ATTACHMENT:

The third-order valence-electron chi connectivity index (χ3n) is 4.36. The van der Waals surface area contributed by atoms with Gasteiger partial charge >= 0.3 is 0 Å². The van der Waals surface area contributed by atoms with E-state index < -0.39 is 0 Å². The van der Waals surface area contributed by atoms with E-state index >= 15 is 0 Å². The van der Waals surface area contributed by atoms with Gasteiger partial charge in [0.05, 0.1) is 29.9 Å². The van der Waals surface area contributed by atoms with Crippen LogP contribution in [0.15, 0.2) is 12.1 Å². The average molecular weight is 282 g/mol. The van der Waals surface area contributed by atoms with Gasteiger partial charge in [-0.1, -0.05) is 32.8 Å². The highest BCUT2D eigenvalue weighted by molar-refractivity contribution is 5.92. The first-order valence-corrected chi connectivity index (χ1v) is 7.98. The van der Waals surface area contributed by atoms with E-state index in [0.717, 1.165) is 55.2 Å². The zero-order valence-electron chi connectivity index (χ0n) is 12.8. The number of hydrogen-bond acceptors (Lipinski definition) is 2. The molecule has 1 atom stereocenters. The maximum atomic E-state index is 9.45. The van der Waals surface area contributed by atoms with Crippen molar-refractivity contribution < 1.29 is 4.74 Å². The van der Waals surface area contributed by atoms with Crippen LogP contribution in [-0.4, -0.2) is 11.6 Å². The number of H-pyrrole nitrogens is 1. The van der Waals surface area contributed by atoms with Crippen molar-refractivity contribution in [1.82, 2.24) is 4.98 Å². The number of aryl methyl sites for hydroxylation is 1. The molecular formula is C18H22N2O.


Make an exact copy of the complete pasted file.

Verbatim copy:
The third-order valence-electron chi connectivity index (χ3n) is 4.36. The van der Waals surface area contributed by atoms with Gasteiger partial charge >= 0.3 is 0 Å². The van der Waals surface area contributed by atoms with E-state index < -0.39 is 0 Å². The van der Waals surface area contributed by atoms with E-state index >= 15 is 0 Å². The van der Waals surface area contributed by atoms with Gasteiger partial charge in [0.05, 0.1) is 29.9 Å². The van der Waals surface area contributed by atoms with Crippen LogP contribution in [0.15, 0.2) is 12.1 Å². The average molecular weight is 282 g/mol. The van der Waals surface area contributed by atoms with Gasteiger partial charge in [-0.1, -0.05) is 32.8 Å². The highest BCUT2D eigenvalue weighted by molar-refractivity contribution is 5.92. The first-order valence-corrected chi connectivity index (χ1v) is 7.98. The van der Waals surface area contributed by atoms with E-state index in [0.717, 1.165) is 55.2 Å². The zero-order valence-electron chi connectivity index (χ0n) is 12.8. The number of hydrogen-bond acceptors (Lipinski definition) is 2. The molecule has 1 atom stereocenters. The maximum atomic E-state index is 9.45. The van der Waals surface area contributed by atoms with Crippen molar-refractivity contribution < 1.29 is 4.74 Å². The van der Waals surface area contributed by atoms with Crippen LogP contribution in [-0.4, -0.2) is 11.6 Å². The number of H-pyrrole nitrogens is 1. The van der Waals surface area contributed by atoms with Crippen molar-refractivity contribution in [1.82, 2.24) is 4.98 Å². The number of aryl methyl sites for hydroxylation is 1. The molecular formula is C18H22N2O.